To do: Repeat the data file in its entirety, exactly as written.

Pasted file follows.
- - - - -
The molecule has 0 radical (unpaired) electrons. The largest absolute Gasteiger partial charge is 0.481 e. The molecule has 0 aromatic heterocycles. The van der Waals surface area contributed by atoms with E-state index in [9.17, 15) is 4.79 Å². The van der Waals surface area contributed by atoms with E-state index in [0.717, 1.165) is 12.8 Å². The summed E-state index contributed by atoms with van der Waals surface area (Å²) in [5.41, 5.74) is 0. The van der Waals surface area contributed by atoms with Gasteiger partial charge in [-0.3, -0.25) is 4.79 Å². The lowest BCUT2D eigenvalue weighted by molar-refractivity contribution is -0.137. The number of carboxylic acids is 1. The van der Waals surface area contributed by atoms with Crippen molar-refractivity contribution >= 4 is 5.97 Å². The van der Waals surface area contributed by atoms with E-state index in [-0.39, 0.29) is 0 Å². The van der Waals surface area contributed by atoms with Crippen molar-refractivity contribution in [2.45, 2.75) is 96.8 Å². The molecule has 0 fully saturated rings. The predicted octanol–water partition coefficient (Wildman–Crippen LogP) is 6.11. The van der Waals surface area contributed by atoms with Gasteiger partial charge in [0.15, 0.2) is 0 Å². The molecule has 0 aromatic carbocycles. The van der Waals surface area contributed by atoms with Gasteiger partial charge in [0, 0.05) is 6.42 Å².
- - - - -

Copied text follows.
The molecule has 0 radical (unpaired) electrons. The largest absolute Gasteiger partial charge is 0.481 e. The molecule has 0 aromatic heterocycles. The van der Waals surface area contributed by atoms with E-state index in [9.17, 15) is 4.79 Å². The van der Waals surface area contributed by atoms with E-state index in [0.717, 1.165) is 12.8 Å². The summed E-state index contributed by atoms with van der Waals surface area (Å²) in [5.41, 5.74) is 0. The van der Waals surface area contributed by atoms with Gasteiger partial charge in [-0.3, -0.25) is 4.79 Å². The lowest BCUT2D eigenvalue weighted by molar-refractivity contribution is -0.137. The number of carboxylic acids is 1. The van der Waals surface area contributed by atoms with Crippen molar-refractivity contribution >= 4 is 5.97 Å². The van der Waals surface area contributed by atoms with E-state index in [-0.39, 0.29) is 0 Å². The van der Waals surface area contributed by atoms with Crippen molar-refractivity contribution in [2.45, 2.75) is 96.8 Å². The molecule has 0 fully saturated rings. The predicted octanol–water partition coefficient (Wildman–Crippen LogP) is 6.11. The van der Waals surface area contributed by atoms with Gasteiger partial charge in [0.15, 0.2) is 0 Å². The molecule has 0 aromatic carbocycles. The van der Waals surface area contributed by atoms with Gasteiger partial charge in [0, 0.05) is 6.42 Å².